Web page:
In brief: Crowd rushes field at prince’s polo match
Carpinteria, Calif. – Prince William, with his new wife watching, starred Saturday in a charity polo match that brought the crowd pouring onto the field in the most spontaneous moment of the couple’s visit to Southern California so far.
William scored four goals as his team went on to win the overall match. The crowd at the sun-splashed Santa Barbara Polo & Racquet Club rushed onto the field despite an announcer’s pleas for them to return their seats, and finally security used a line of rope to push them back.
After stragglers were pushed back and decorum was restored, William’s wife, the former Kate Middleton, presented each competitor a blue Tiffany & Co. box with a white ribbon, and a big silver trophy to her husband’s team.
The last player to the podium was William. When the crowd yelled “Kiss!” she obliged and gave him a slight embrace and a kiss on each cheek.
Photographers accused of spying
Tbilisi, Georgia – The personal photographer for Georgian President Mikheil Saakashvili and two others were charged Saturday with spying for Russia, officials said, as a cold war between the two countries showed no signs of abating.
Saakashvili photographer Irakli Gedenidze, Foreign Ministry photographer Giorgi Abdaladze and European Pressphoto Agency photographer Zurab Kurtsikidze were arrested Thursday. Their lawyers said Saturday that the espionage trial may start as early as Sept. 1.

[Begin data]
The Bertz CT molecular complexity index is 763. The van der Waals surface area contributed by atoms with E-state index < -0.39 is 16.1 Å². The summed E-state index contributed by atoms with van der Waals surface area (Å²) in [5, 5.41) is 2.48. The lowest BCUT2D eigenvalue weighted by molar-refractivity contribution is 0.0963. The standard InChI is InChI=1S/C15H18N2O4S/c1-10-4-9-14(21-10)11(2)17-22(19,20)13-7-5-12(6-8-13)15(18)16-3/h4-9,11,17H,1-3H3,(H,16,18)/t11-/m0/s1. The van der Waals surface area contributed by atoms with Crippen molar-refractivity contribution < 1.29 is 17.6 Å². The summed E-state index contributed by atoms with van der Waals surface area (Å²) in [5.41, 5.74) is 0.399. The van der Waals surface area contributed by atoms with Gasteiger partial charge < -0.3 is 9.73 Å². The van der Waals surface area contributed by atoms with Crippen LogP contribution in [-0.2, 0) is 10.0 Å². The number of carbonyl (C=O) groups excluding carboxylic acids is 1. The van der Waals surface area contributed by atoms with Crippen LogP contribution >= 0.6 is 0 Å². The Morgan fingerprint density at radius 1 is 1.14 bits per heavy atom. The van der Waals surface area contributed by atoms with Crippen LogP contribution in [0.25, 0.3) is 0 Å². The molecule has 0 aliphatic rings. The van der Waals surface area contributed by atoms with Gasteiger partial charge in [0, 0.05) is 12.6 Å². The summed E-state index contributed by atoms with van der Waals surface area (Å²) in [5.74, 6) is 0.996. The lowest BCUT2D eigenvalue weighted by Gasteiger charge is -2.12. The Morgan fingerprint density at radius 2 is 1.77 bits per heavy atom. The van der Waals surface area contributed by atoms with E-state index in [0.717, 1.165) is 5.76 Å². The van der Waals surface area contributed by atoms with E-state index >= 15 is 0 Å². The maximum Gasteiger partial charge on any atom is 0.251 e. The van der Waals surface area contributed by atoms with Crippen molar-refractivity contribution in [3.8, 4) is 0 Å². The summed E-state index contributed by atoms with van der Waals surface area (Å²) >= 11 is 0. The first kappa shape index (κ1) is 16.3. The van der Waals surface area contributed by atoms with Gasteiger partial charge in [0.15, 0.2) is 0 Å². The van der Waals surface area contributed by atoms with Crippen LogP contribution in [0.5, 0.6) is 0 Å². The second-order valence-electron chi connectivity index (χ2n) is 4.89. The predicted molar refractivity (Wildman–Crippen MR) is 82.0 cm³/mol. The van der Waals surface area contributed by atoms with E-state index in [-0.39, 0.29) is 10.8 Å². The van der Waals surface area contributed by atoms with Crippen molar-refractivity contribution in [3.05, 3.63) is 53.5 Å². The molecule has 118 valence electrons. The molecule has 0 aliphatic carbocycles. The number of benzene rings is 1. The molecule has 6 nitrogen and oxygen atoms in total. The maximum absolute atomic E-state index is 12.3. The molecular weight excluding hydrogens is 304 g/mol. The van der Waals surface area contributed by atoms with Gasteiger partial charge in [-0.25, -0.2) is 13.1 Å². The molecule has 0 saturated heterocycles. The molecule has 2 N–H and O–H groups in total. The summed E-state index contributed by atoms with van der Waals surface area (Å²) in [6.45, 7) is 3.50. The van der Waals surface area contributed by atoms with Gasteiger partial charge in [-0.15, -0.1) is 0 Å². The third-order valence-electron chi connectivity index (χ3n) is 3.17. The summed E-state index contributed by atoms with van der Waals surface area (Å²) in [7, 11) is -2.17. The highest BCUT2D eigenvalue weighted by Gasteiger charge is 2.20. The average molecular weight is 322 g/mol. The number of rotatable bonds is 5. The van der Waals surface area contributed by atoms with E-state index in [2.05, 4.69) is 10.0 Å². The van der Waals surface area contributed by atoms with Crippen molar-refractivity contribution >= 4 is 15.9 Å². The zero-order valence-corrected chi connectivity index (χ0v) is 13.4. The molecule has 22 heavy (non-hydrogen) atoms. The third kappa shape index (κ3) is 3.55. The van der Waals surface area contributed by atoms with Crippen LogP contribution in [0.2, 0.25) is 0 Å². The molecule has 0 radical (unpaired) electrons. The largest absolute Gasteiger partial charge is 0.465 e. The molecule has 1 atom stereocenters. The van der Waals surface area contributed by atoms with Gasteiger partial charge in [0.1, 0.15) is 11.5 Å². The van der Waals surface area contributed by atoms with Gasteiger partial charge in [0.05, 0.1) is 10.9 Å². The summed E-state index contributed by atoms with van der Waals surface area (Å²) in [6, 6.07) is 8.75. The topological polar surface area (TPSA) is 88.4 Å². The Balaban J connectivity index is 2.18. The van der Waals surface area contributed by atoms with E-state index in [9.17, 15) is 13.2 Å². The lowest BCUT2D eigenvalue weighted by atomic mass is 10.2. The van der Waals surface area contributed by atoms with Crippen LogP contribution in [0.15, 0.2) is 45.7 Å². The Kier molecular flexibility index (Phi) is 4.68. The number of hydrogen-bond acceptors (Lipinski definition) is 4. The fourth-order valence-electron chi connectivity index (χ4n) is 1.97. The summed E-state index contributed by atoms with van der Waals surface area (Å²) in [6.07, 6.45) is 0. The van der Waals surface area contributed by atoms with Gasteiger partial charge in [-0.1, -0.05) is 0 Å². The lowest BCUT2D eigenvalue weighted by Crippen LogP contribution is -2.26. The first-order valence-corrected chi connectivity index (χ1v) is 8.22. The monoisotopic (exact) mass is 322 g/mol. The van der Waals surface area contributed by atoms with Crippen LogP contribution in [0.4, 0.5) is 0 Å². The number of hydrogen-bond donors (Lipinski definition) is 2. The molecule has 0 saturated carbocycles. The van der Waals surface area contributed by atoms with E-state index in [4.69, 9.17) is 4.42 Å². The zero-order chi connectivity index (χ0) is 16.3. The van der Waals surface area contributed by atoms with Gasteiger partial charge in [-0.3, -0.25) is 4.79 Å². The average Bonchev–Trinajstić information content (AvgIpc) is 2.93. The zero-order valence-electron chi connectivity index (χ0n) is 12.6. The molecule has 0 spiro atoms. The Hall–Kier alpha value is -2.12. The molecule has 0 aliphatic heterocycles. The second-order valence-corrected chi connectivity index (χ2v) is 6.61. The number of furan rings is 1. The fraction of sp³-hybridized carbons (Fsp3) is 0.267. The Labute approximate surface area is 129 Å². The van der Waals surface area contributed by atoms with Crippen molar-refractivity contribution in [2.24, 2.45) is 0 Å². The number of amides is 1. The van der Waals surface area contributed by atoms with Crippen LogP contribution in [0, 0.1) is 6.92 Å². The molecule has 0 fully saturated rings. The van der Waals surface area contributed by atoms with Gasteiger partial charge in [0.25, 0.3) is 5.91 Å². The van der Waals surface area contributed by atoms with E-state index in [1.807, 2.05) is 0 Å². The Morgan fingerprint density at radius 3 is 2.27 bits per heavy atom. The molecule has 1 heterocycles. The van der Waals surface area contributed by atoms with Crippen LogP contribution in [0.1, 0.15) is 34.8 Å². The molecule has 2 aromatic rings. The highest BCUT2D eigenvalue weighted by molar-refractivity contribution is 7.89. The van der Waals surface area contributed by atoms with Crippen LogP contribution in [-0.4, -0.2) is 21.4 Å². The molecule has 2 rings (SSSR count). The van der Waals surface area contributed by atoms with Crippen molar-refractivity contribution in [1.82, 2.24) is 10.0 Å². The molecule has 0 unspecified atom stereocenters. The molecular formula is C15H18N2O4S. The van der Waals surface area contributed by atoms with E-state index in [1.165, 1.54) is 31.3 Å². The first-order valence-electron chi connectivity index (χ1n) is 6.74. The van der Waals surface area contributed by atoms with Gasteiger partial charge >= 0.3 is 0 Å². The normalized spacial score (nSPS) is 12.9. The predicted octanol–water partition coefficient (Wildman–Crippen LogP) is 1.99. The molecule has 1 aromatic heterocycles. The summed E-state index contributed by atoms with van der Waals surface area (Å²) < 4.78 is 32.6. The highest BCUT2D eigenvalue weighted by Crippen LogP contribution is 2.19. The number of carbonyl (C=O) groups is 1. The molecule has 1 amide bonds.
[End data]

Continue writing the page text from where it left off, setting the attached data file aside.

Russia and Georgia, a former Soviet republic, fought a brief war in August 2008, and diplomatic relations between the two countries have been severed since then.
The Georgian Interior Ministry said Saturday that the investigation of the photographers had revealed that Gedenidze and Abdaladze “took photos of documents containing secret information and in exchange for a financial reward” passed them on to Kurtsikidze, who “maintained contacts with officers of the Main Intelligence Directorate of the Russian Defense Ministry.”
Gadhafi threatens retaliatory attacks
Benghazi, Libya – For the second time in a week, Libyan leader Moammar Gadhafi has threatened to dispatch hundreds of Libyan suicide bombers to attack targets in Europe in retaliation for NATO strikes against his regime.
“Hundreds of Libyans will martyr in Europe,” Gadhafi said late Friday in a defiant speech before thousands of Libyans in Tripoli’s Green Square. “I told you it is eye for an eye and tooth for a tooth.”
The latest threats came as pro-government forces launched a counterattack on rebels attempting to push toward Tripoli, the capital, from their enclave in the port city of Misrata, 125 miles to the east.
On Saturday, NATO said its aircraft carried out a “precision strike” that destroyed a government missile battery hidden in a group of farm buildings outside Misrata. The missile battery had been “used to launch indiscriminate attacks on Libyan civilians, including the port and city of Misrata,” NATO said.